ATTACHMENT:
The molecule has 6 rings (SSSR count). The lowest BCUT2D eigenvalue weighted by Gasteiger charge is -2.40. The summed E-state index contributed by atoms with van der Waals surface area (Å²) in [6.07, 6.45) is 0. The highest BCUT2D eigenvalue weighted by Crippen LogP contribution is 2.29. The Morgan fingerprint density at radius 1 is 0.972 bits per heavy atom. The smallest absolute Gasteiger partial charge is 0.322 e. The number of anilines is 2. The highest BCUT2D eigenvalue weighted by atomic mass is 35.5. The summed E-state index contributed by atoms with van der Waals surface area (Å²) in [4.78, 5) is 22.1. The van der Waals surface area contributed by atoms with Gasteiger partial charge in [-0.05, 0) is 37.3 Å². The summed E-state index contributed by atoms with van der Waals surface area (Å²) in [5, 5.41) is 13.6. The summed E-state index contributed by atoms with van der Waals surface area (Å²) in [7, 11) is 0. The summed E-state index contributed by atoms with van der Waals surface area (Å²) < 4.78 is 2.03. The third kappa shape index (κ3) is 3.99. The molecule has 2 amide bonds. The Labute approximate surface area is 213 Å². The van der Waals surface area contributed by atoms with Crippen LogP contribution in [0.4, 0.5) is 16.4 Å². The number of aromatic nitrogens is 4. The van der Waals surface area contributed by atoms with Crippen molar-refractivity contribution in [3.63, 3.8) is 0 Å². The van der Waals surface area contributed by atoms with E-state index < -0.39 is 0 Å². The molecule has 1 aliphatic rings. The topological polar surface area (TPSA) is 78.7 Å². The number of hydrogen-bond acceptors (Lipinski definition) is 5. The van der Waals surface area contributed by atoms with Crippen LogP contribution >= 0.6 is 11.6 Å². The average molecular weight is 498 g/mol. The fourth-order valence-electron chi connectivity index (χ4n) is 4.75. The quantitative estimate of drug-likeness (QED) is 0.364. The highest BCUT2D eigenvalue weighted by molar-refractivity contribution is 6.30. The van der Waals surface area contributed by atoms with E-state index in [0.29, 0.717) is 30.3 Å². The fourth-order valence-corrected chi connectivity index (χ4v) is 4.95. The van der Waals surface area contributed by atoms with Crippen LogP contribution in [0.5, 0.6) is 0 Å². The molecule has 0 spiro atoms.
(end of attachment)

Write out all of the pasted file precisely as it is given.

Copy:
The molecule has 6 rings (SSSR count). The lowest BCUT2D eigenvalue weighted by Gasteiger charge is -2.40. The summed E-state index contributed by atoms with van der Waals surface area (Å²) in [6.07, 6.45) is 0. The highest BCUT2D eigenvalue weighted by Crippen LogP contribution is 2.29. The Morgan fingerprint density at radius 1 is 0.972 bits per heavy atom. The smallest absolute Gasteiger partial charge is 0.322 e. The number of anilines is 2. The highest BCUT2D eigenvalue weighted by atomic mass is 35.5. The summed E-state index contributed by atoms with van der Waals surface area (Å²) in [4.78, 5) is 22.1. The van der Waals surface area contributed by atoms with Gasteiger partial charge in [-0.05, 0) is 37.3 Å². The summed E-state index contributed by atoms with van der Waals surface area (Å²) in [5, 5.41) is 13.6. The summed E-state index contributed by atoms with van der Waals surface area (Å²) in [7, 11) is 0. The summed E-state index contributed by atoms with van der Waals surface area (Å²) < 4.78 is 2.03. The third kappa shape index (κ3) is 3.99. The molecule has 2 amide bonds. The Labute approximate surface area is 213 Å². The van der Waals surface area contributed by atoms with Crippen LogP contribution in [0.4, 0.5) is 16.4 Å². The number of aromatic nitrogens is 4. The van der Waals surface area contributed by atoms with Crippen molar-refractivity contribution in [3.63, 3.8) is 0 Å². The van der Waals surface area contributed by atoms with E-state index < -0.39 is 0 Å². The molecule has 1 aliphatic rings. The topological polar surface area (TPSA) is 78.7 Å². The number of hydrogen-bond acceptors (Lipinski definition) is 5. The van der Waals surface area contributed by atoms with Crippen LogP contribution >= 0.6 is 11.6 Å². The average molecular weight is 498 g/mol. The fourth-order valence-electron chi connectivity index (χ4n) is 4.75. The quantitative estimate of drug-likeness (QED) is 0.364. The highest BCUT2D eigenvalue weighted by molar-refractivity contribution is 6.30. The van der Waals surface area contributed by atoms with E-state index in [0.29, 0.717) is 30.3 Å². The fourth-order valence-corrected chi connectivity index (χ4v) is 4.95. The van der Waals surface area contributed by atoms with Crippen LogP contribution in [0.5, 0.6) is 0 Å². The molecule has 0 spiro atoms.